DOT Innovation in Michigan
This report is one of several created as part of our DOT Innovation work in the state of Michigan. See the full series ››
Mobility Management and Coordination Strategies in Traverse City, MI
The Michigan Sense of Place Council, representing numerous state agencies under the direction of Governor Snyder, engaged in a partnership with Smart Growth America to provide technical advisory services to six communities of Michigan pursuing livable communities initiatives. The six communities were the City of Marquette, the Southeast Michigan Council of Governments (SEMCOG), ReImagine Washtenaw (Washtenaw County), the Tri-County Council of Governments, the City of Grand Rapids, and the Northwest Michigan Council of Governments. As part of the Federal Partnership for Sustainable Communities program, the program seeks to coordinate federal funding directed to housing, transportation, and other infrastructure in communities to create more livable places where people can access jobs while reducing pollution and also saving time and money. The assistance was in two primary areas – community mobility management and strategic transportation demand management (TDM). The focus of the effort for the Grand Traverse livability effort was on mobility management.
Mobility management is the state of the practice for planning and implementing effective and coordinated transit services for a variety of populations. Traditionally various programs targeted transportation services only to specific groups such as seniors, people with disabilities, veterans or low income households. Mobility management crafts a coordinated system that increases efficiency financially and operationally while providing individual customers with a range of options to meet their needs. Mobility management assists in integrating regional transit services as well, which can expand the reach, efficiency and level of service across regions both large and small. The full range of mobility management services may include customer relations, marketing, planning, land use development, system integration, finance, administration, legal, compliance, human resources, multimodal operations, information technology, engineering, construction, and varied non-operating functions. (Crain & Associates, Inc., et.al., 1997)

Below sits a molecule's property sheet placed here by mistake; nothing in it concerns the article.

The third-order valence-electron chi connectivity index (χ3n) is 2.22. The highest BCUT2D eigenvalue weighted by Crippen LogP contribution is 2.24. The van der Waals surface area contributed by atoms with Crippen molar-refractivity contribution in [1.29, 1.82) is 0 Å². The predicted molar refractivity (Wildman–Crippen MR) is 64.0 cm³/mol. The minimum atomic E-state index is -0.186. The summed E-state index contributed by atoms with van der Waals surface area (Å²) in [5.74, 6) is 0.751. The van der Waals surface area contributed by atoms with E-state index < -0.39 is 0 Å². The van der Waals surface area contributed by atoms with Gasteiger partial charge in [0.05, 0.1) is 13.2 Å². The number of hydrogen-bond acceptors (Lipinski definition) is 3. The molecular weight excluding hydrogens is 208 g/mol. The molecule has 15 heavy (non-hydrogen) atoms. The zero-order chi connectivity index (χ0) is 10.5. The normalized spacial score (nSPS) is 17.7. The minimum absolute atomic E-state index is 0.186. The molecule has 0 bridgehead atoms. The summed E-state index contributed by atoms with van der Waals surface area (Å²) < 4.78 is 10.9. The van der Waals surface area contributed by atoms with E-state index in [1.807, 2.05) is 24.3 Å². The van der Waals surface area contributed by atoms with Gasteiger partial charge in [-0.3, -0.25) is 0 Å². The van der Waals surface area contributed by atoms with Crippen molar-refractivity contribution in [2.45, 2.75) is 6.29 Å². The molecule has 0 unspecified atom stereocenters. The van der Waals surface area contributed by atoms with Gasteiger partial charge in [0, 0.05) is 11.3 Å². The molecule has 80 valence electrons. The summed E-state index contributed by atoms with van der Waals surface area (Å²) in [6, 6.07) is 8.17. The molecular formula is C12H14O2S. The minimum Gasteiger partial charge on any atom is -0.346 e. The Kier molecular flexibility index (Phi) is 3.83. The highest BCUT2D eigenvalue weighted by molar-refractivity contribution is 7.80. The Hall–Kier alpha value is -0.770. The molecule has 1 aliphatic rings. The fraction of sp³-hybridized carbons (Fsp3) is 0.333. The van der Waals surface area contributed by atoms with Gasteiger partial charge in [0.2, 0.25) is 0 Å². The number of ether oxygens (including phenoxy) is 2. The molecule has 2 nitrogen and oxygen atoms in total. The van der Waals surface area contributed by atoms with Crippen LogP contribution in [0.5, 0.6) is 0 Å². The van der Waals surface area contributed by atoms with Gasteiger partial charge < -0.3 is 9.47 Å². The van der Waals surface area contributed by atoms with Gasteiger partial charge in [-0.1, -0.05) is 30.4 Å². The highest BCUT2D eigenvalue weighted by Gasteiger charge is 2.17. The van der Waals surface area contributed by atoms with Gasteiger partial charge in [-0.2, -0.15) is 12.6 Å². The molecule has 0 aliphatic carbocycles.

Regional coordination is the primary theme throughout the implementation recommendations developed for the Grand Traverse area. Coordination between transportation providers and a wide range of other stakeholders will improve and expand convenient and cost effective inter-county transportation options for commuters, tourists, human service clients and the general public. Coordination is also essential for creating and marketing high quality web-based and hard copy resources to make it easier for residents and visitors to navigate the region’s entire suite of transportation service options. Finally, coordination can tie together regional land-use, transportation and other types of planning in the short and long-term to ensure a holistic approach is taken to connecting transportation with community development. In combination, these recommendations should help the region and its communities become more vibrant, livable and sustainable, bringing about economic development and increased support for transportation services.
The project progressed in three distinct stages: 1) review of national leading practices and assessment of existing local resources and opportunities, 2) discussion of alternative approaches and strategies, and finally 3) development of an action strategy for implementation. This report is the culmination of these three phases and their associated findings.